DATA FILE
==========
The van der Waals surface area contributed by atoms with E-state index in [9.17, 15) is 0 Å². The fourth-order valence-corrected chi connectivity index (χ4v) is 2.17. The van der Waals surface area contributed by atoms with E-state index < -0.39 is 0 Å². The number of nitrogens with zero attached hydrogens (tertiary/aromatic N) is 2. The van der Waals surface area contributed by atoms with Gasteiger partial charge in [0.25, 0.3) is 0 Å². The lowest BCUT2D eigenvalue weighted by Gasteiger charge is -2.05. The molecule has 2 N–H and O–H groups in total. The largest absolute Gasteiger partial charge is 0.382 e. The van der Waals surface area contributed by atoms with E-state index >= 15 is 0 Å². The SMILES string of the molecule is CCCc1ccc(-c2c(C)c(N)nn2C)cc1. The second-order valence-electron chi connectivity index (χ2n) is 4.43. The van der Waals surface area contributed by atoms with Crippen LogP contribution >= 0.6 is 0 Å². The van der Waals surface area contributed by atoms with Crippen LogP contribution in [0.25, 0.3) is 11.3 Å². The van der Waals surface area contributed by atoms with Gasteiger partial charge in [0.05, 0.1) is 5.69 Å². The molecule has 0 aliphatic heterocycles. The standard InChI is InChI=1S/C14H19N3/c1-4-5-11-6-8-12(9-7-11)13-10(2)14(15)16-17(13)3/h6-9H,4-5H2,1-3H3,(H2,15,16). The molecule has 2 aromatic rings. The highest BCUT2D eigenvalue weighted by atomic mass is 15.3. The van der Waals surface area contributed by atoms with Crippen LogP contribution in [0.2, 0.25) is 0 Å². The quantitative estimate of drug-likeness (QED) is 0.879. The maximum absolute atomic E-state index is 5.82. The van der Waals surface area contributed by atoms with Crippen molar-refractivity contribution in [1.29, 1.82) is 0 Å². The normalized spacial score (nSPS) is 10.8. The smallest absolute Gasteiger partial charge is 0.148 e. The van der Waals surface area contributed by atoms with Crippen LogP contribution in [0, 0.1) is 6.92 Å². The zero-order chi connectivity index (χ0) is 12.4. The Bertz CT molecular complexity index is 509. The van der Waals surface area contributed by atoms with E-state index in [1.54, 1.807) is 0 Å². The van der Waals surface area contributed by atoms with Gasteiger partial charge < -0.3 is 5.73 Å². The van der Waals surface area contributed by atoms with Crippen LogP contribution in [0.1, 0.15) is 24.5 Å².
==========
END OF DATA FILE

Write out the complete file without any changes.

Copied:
The van der Waals surface area contributed by atoms with E-state index in [9.17, 15) is 0 Å². The fourth-order valence-corrected chi connectivity index (χ4v) is 2.17. The van der Waals surface area contributed by atoms with E-state index < -0.39 is 0 Å². The number of nitrogens with zero attached hydrogens (tertiary/aromatic N) is 2. The van der Waals surface area contributed by atoms with Gasteiger partial charge in [0.25, 0.3) is 0 Å². The lowest BCUT2D eigenvalue weighted by Gasteiger charge is -2.05. The molecule has 2 N–H and O–H groups in total. The largest absolute Gasteiger partial charge is 0.382 e. The van der Waals surface area contributed by atoms with E-state index >= 15 is 0 Å². The SMILES string of the molecule is CCCc1ccc(-c2c(C)c(N)nn2C)cc1. The second-order valence-electron chi connectivity index (χ2n) is 4.43. The van der Waals surface area contributed by atoms with Crippen LogP contribution >= 0.6 is 0 Å². The van der Waals surface area contributed by atoms with Crippen LogP contribution in [0.25, 0.3) is 11.3 Å². The van der Waals surface area contributed by atoms with Gasteiger partial charge in [0.05, 0.1) is 5.69 Å². The molecule has 0 aliphatic heterocycles. The standard InChI is InChI=1S/C14H19N3/c1-4-5-11-6-8-12(9-7-11)13-10(2)14(15)16-17(13)3/h6-9H,4-5H2,1-3H3,(H2,15,16). The molecule has 2 aromatic rings. The highest BCUT2D eigenvalue weighted by atomic mass is 15.3. The van der Waals surface area contributed by atoms with Crippen LogP contribution in [0.2, 0.25) is 0 Å². The quantitative estimate of drug-likeness (QED) is 0.879. The maximum absolute atomic E-state index is 5.82. The van der Waals surface area contributed by atoms with Crippen molar-refractivity contribution in [1.29, 1.82) is 0 Å². The normalized spacial score (nSPS) is 10.8. The smallest absolute Gasteiger partial charge is 0.148 e. The van der Waals surface area contributed by atoms with Crippen LogP contribution in [0, 0.1) is 6.92 Å². The zero-order chi connectivity index (χ0) is 12.4. The Bertz CT molecular complexity index is 509. The van der Waals surface area contributed by atoms with E-state index in [1.54, 1.807) is 0 Å². The van der Waals surface area contributed by atoms with Gasteiger partial charge < -0.3 is 5.73 Å². The van der Waals surface area contributed by atoms with Crippen LogP contribution in [0.1, 0.15) is 24.5 Å².